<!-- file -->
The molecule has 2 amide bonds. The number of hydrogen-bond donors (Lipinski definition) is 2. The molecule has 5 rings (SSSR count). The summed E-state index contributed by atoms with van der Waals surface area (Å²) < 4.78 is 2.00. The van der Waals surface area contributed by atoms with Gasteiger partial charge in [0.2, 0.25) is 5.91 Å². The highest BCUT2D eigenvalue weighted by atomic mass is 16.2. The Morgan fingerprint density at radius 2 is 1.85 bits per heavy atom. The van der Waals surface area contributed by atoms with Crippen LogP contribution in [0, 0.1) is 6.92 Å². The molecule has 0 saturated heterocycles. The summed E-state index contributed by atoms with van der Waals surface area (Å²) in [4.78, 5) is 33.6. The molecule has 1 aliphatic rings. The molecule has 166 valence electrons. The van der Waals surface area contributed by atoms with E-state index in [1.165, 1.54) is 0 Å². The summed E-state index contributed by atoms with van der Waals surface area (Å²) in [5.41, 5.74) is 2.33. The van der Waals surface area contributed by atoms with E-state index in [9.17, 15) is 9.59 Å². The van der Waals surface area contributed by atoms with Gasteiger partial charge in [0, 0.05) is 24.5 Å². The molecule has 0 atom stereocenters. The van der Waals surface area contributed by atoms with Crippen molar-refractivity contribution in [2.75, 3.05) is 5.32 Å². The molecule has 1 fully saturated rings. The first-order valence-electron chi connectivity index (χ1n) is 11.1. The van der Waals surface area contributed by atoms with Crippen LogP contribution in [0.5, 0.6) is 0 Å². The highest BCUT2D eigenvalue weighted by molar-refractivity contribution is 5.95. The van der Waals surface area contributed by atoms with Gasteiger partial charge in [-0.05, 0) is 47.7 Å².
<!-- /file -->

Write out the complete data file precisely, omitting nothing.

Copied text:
The molecule has 2 amide bonds. The number of hydrogen-bond donors (Lipinski definition) is 2. The molecule has 5 rings (SSSR count). The summed E-state index contributed by atoms with van der Waals surface area (Å²) < 4.78 is 2.00. The van der Waals surface area contributed by atoms with Gasteiger partial charge in [0.2, 0.25) is 5.91 Å². The highest BCUT2D eigenvalue weighted by atomic mass is 16.2. The Morgan fingerprint density at radius 2 is 1.85 bits per heavy atom. The van der Waals surface area contributed by atoms with Crippen LogP contribution in [0, 0.1) is 6.92 Å². The molecule has 0 saturated heterocycles. The summed E-state index contributed by atoms with van der Waals surface area (Å²) in [4.78, 5) is 33.6. The molecule has 1 aliphatic rings. The molecule has 166 valence electrons. The van der Waals surface area contributed by atoms with E-state index in [1.165, 1.54) is 0 Å². The summed E-state index contributed by atoms with van der Waals surface area (Å²) in [5.41, 5.74) is 2.33. The van der Waals surface area contributed by atoms with E-state index in [9.17, 15) is 9.59 Å². The van der Waals surface area contributed by atoms with Gasteiger partial charge in [0, 0.05) is 24.5 Å². The molecule has 0 atom stereocenters. The van der Waals surface area contributed by atoms with Crippen molar-refractivity contribution in [2.75, 3.05) is 5.32 Å². The molecule has 1 fully saturated rings. The first-order valence-electron chi connectivity index (χ1n) is 11.1. The van der Waals surface area contributed by atoms with Crippen LogP contribution in [0.5, 0.6) is 0 Å². The highest BCUT2D eigenvalue weighted by molar-refractivity contribution is 5.95. The van der Waals surface area contributed by atoms with Gasteiger partial charge in [-0.05, 0) is 47.7 Å².